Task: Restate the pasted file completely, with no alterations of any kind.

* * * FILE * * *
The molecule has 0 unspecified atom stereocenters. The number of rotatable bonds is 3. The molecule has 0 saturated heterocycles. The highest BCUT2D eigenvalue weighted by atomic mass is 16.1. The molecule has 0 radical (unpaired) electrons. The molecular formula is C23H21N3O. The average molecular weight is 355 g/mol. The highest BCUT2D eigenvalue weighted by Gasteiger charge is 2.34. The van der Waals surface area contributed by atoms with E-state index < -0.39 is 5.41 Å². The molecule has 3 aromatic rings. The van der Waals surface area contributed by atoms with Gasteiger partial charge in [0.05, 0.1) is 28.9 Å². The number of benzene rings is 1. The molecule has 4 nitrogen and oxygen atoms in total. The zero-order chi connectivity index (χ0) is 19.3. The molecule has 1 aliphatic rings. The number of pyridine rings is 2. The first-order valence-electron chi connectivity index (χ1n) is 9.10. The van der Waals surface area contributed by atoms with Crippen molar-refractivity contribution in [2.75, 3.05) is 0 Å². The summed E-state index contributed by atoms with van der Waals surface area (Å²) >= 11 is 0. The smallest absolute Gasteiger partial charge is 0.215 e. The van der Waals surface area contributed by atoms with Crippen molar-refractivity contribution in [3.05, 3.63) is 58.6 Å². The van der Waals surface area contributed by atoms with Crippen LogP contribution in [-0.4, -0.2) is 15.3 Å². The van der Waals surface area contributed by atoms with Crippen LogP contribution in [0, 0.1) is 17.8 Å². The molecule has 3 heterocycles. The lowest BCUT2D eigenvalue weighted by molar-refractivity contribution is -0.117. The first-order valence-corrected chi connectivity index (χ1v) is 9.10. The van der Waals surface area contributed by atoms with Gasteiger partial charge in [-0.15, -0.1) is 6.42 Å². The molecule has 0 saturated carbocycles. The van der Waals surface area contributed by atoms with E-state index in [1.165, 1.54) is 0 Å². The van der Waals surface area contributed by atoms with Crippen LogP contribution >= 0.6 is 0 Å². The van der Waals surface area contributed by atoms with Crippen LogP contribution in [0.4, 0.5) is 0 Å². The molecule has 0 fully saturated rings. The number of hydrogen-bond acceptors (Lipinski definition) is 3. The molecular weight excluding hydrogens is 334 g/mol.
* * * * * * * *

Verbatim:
The molecule has 0 unspecified atom stereocenters. The number of rotatable bonds is 3. The molecule has 0 saturated heterocycles. The highest BCUT2D eigenvalue weighted by atomic mass is 16.1. The molecule has 0 radical (unpaired) electrons. The molecular formula is C23H21N3O. The average molecular weight is 355 g/mol. The highest BCUT2D eigenvalue weighted by Gasteiger charge is 2.34. The van der Waals surface area contributed by atoms with E-state index < -0.39 is 5.41 Å². The molecule has 3 aromatic rings. The van der Waals surface area contributed by atoms with Gasteiger partial charge in [0.05, 0.1) is 28.9 Å². The number of benzene rings is 1. The molecule has 4 nitrogen and oxygen atoms in total. The zero-order chi connectivity index (χ0) is 19.3. The molecule has 1 aliphatic rings. The number of pyridine rings is 2. The first-order valence-electron chi connectivity index (χ1n) is 9.10. The van der Waals surface area contributed by atoms with Crippen molar-refractivity contribution in [2.75, 3.05) is 0 Å². The summed E-state index contributed by atoms with van der Waals surface area (Å²) >= 11 is 0. The smallest absolute Gasteiger partial charge is 0.215 e. The van der Waals surface area contributed by atoms with Crippen molar-refractivity contribution in [3.05, 3.63) is 58.6 Å². The van der Waals surface area contributed by atoms with Crippen LogP contribution in [-0.4, -0.2) is 15.3 Å². The van der Waals surface area contributed by atoms with Crippen LogP contribution in [0, 0.1) is 17.8 Å². The molecule has 3 heterocycles. The lowest BCUT2D eigenvalue weighted by molar-refractivity contribution is -0.117. The first-order valence-corrected chi connectivity index (χ1v) is 9.10. The van der Waals surface area contributed by atoms with Gasteiger partial charge in [-0.15, -0.1) is 6.42 Å². The molecule has 0 saturated carbocycles. The van der Waals surface area contributed by atoms with E-state index in [1.165, 1.54) is 0 Å². The van der Waals surface area contributed by atoms with Crippen LogP contribution >= 0.6 is 0 Å². The van der Waals surface area contributed by atoms with Crippen LogP contribution in [0.4, 0.5) is 0 Å². The molecule has 0 fully saturated rings. The number of hydrogen-bond acceptors (Lipinski definition) is 3. The molecular weight excluding hydrogens is 334 g/mol.